Do tattoo artists ever accidentally tattoo themselves?
August 23, 2016 1:50 PM   Subscribe

Do tattoo artists ever accidentally tattoo themselves?

I am admittedly very unfamiliar with how tattoo machines work. Does the tattoo artist ever accidentally tattoo themselves while preparing the machine with the ink, or removing the needles? It seems like the needles move so quickly that it would be possible to hit your hand while working on awkwardly placed tattoos.

I know that the artists wear gloves, but they're so thin it doesn't seem like they would provide any resistance.

Personal anecdotes welcome!
posted by amicamentis to Media & Arts (4 answers total) 2 users marked this as a favorite
It's definitely a possibility, but the chances go down as skills go up. A friend of mine (untrained amateur! this does not reflect on trained tattoo artists!) was tattooing my wife and got a small line on her finger because she slipped. My wife always mentions this when talking about that tattoo.
posted by griphus at 2:25 PM on August 23, 2016 [2 favorites]

Yes, professional tattooers do sometimes poke themselves. Professionals are usually aware of what this means: legal requirements vary with locality, but many places require some sort of bloodborne pathogen training or certification. Tattooers tend to proactively get blood tests on a somewhat regular basis because of the general exposure to other people's blood and stuff.

In the case that this is a specific worry of yours, it's not a likely or regular occurrence at any reputable shop.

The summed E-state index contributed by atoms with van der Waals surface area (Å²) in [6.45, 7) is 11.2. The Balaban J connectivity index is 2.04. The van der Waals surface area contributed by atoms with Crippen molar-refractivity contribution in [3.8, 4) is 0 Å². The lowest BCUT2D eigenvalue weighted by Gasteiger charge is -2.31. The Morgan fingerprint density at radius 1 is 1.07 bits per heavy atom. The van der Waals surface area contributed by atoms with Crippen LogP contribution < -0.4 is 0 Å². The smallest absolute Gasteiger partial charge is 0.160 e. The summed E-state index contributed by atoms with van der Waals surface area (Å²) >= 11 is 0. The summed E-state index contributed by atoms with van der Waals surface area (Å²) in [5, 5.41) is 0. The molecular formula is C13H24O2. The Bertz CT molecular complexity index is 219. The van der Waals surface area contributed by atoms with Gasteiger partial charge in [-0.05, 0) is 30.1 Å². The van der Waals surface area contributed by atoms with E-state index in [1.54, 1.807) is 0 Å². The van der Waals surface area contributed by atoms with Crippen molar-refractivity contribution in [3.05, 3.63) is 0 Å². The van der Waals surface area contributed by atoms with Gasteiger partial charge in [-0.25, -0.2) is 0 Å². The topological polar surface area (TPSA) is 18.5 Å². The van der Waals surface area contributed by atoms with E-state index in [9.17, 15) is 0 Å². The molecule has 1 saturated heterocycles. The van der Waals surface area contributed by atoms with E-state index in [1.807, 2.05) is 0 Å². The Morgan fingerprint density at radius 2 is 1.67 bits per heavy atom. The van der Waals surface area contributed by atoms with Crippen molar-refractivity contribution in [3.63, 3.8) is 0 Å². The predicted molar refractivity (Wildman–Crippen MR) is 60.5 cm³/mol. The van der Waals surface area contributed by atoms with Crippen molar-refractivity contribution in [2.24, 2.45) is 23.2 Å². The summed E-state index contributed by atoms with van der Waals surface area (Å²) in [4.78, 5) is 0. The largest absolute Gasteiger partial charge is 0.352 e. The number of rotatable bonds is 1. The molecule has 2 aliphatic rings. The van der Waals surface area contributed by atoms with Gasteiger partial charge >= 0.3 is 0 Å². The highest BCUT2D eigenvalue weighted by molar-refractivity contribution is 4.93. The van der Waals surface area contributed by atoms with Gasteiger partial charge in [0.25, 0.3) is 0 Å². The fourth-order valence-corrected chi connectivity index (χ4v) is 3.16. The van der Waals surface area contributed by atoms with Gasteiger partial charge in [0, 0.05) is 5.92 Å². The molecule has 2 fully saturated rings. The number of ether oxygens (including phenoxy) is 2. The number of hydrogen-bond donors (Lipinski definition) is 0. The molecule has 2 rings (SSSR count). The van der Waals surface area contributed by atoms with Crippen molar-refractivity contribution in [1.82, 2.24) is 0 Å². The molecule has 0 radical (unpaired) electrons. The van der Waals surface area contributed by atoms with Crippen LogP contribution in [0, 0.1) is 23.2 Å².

And in the case you're just curious: if anything, it's a tiny poke in skin or glove -- they do not have hands covered in errant lines or anything :)
posted by so fucking future at 2:33 PM on August 23, 2016

I'm not a tattoo artist, but I have sat for 20+ tattoos and thus spent many hours observing the process.

IMO asking if a tattoo artist ever accidentally tattoos themselves is sort of like asking, "Do surgeons ever accidentally cut themselves?" (A: Sometimes, yeah.) Latex gloves are indeed thin, but they're formidable and flexible enough to serve as the barrier of choice when it comes to preventing the transmission of bloodborne pathogens, which are of much greater concern than mistakenly buzzing yourself with a spot of permanent ink.

When you prepare the machine, you dip the tip into a tiny ink cup and buzz it a few times like so, but when you're doing that, you're already holding the machine just like you would hold a pen. There's a grip separating your hand from where the action is, and it comes to rest right in the dip on the side of your middle finger where a writing instrument would naturally rest -- close enough to the tip that you still have a lot of control over where it goes, but not close enough that you're in danger of inking yourself. You're also constantly cleaning, wiping, and pulling your client's skin taut away from the area being tattooed to prevent skips or bumps as well as daubing on Vaseline to help the needle glide smoothly. All of this helps to minimize the risk to the non-tattooing hand.

This time lapse video will give you a really solid idea of just how safe tattooing can be for the artist.
posted by amnesia and magnets at 2:36 PM on August 23, 2016 [6 favorites]

I'm not a tattooer. I'm the receptionist at a large tattoo shop, though. I took an informal poll of the eight artists in my office. None of them had ever accidentally tattooed themselves. A tattooer at another shop stopped by and I asked him. He said he had seen someone accidentally position the thumb of his non-dominant hand too close to the tattoo needle while he was working on a customer's arm. The needle punctured his glove, but his thumb was not tattooed.
posted by S'Tella Fabula at 7:55 PM on August 23, 2016 [4 favorites]

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